TO DR. PRICE.

Passy, August 16, 1784. The commencement here of the art of flying will, as you observe, be a new epoch. The construction and manner of filling the balloons improves daily. Some of the artists have lately gone to England. It will be well for your philosophers to obtain from them what they know, or you will be behind hand; which in mechanic operations is unusual for Englishmen.

I hope the disagreements in our Royal Society are composed quarrels often disgrace both sides; and disputes even on small matters often produce quarrels for want of knowing how to differ decently; an art which, 'tis said, scarce any body possesses but yourself and Dr. Priestley.

I had indeed thoughts of visiting England once more, and of enjoying the great pleasure of seeing

again my friends there; but my malady, otherwise tolerable, is I find irritated by the motion in a carriage, and I fear the consequence of such a journey; yet I am not quite resolved against it. I often think of the agreeable evenings I used to pass with that excellent collection of good men, the club at the London, and wish to be again among them. Perhaps I may pop in some Thursday evening when they least expect me. You may well believe it very pleasing to me to have Dr. Priestley associated with me among the foreign members of the Academy of Sciences. I had mentioned him upon every vacancy that has happened since my residence here, and the place has never been bestowed more worthily.

When you wrote the letter I am now answering, your nation was involved in the confusion of your new election. When I think of your present crazy constitution and its diseases, I imagine the enormous emoluments of place to be among the greatest, and while they exist I doubt whether ever the reform of your representation will cure the evils constantly arising from your perpetual factions. As it seems to be a settled point at present that the minister must govern the parliament, who are to do every thing he would have done; and he is to bribe them to do this, and the people are to furnish the money to pay these bribes. The parliament appears to me a very expensive machine for government; and I apprehend the people will find out in time, that they may as well be governed, and that it will be much cheaper to be governed, by the minister alone; no parliament being preferable to the present.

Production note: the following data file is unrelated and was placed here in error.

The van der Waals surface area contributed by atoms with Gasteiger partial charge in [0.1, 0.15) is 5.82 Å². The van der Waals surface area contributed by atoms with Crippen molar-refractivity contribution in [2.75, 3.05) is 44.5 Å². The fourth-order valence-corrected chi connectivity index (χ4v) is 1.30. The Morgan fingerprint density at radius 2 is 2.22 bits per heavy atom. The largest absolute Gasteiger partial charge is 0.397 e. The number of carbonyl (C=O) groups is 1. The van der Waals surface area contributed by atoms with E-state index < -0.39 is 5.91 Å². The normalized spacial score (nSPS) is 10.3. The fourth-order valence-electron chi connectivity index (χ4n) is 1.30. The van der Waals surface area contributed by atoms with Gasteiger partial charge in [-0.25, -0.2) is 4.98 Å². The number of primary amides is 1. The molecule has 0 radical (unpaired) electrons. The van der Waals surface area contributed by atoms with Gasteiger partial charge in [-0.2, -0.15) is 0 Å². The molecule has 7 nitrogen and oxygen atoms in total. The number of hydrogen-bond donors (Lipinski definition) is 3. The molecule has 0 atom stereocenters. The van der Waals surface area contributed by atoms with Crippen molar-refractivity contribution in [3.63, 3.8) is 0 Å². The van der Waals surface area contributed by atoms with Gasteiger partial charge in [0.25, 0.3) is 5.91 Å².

Your newspapers are full of fictitious accounts of distractions in America. We know nothing of them.

Mr. Jefferson, just arrived here, after a journey through all the states from Virginia to Boston, assures me that all is quiet, a general tranquillity reigns, and the people well satisfied with their present forms of government, a few insignificant persons only excepted. These accounts are I suppose intended as consolatory, and to discourage emigrations. I think with you, that our revolution is an important event for the advantage of mankind in general. It is to be hoped that the lights we enjoy, which the ancient governments in their first establishment could not have, may preserve us from their errors. In this the advice of wise friends may do much good, and I am sure that which you have been so kind as to offer us will be of great service.

Many thanks for your kind wishes respecting my health and happiness, which I return fourfold; being ever, with the sincerest esteem, my dear friend, your most affectionate B. FRANKLIN.

TO THE RIGHT HON. LORD VISCOUNT HOWE. MY LORD,

Passy, August 18, 1784.

I received lately the very valuable voyage of the late Capt. Cook, kindly sent to me by your lordship, in consideration of my good-will in issuing orders towards the protection of that illustrious discoverer from any interruption in his return home by American cruisers. The reward vastly exceeds the small merit of the action, which was no more than a duty to mankind. I am very sensible of his majesty's goodness in permitting this favor to me, and I desire that my thankful acknowledgments may be accepted. With great respect, I am, my lord, your lordship's most obedient and most humble servant,

B. FRANKLIN.